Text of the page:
Following the government’s proposal to deny student loans to those with low attainment, Comment Editor Chelsie Henshaw criticises these plans as deeply classist and mired in a misunderstanding of low-income student’s hardships
Throughout my time at university I have become accustomed to hearing ‘why do you get a higher loan than me’ and ‘that’s not fair,’ phrases that are not only insensitive but also extremely ignorant. Coming from a working-class background with a low household income, my childhood often consisted of worrying about how my mom and my stepdad were paying the mortgage and hearing the phrase ‘we can’t afford that.’
Straightaway I can see people reading this and saying well why don’t your family work harder? Let me tell you right now, I have never met anyone who works as hard as my step-dad does, working 14-hour days and multiple night shifts a week. Yes, my mum works too and has young children to look after. I worked hard to get into the University of Birmingham despite the obstacles thrown my way and never would have been able to attend the university, even in my wildest dreams, without my student loan. However, according to recently leaked news, the government now wants to deny student loans to those achieving below DDD at A-Level. So, while middle-class and upper-class students can still attend university, working-class students are relegated to the vicious circle of never-ending poverty? People often question the fairness of the loan system but denying loans to those who need it the most is what does not seem fair to me.
Classism in the education system is constantly fighting to keep working-class students from succeeding in a society that is already rigged against them. According to the BBC, more than half of English universities have less than 5% of poor white students in their intakes, with universities such as the University of Cambridge and many London universities only having 2%; for all English universities to achieve a target of 5% poor white students, 10,000 more of said students would have to attend university. Some may argue that statistics are not nuanced enough, many of these 10,000 may have simply decided that they did not wish to attend university. However, I would say in more cases than not, lower rates of poor students at university can be accredited to the discrimination these students face and the fear that crippling debt induces. Prejudice and discrimination at university, particularly the elitist Russell Group universities, present themselves in not just overt ways, but also subtle ones too. I spoke to the one other person I know at UoB who has truly felt the effects of classism and how it has affected them.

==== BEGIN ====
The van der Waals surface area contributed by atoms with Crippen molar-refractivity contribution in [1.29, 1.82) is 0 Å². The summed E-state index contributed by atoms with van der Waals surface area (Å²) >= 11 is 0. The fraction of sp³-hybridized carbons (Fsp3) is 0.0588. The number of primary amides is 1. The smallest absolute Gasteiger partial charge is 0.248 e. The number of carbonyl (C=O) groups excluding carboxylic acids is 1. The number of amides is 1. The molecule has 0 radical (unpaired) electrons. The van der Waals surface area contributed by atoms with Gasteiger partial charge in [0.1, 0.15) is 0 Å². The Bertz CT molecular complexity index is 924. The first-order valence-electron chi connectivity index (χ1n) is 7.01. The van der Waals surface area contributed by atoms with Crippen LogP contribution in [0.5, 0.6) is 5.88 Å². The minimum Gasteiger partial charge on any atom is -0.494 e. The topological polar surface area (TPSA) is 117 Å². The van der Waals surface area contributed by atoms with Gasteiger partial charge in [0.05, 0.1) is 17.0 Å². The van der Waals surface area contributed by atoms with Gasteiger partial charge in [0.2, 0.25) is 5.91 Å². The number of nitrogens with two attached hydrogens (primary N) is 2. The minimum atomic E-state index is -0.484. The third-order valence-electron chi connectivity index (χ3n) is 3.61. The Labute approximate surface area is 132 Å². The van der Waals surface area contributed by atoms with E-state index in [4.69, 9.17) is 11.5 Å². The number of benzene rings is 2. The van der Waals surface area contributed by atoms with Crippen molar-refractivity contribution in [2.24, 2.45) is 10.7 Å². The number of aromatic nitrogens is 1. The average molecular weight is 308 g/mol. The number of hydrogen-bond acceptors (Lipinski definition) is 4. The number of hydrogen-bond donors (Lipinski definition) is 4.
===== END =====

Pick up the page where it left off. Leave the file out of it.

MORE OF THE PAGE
Bethany* stated that they have repeatedly been branded a ‘chav’ and a ‘peasant’ by other students, ones they previously considered friends, due to their socio-economic background. These insults are often viewed as humourous and harmful but, in reality, are indicative of the large disparity between classes in the UK. These every day, often subtle, instances continue to institutionalise class discrimination. These insults also fuel the imposter syndrome that many working-class students fall prey to. Bethany discusses how imposter syndrome ‘tells you to work twice as hard as your peers to get half as far, as you don’t have years of private education and cultural enrichment behind you’; you cannot imagine the disadvantage the lack of private education or a good state education can put you at. A syndrome that could even prevent working-class students from attending university; until I expressed my desire to attend university, my mum thought it was only a place for the rich, something unattainable due to our financial difficulties. Do you know how hard it is to battle with this internalised classism that troubles our daily lives?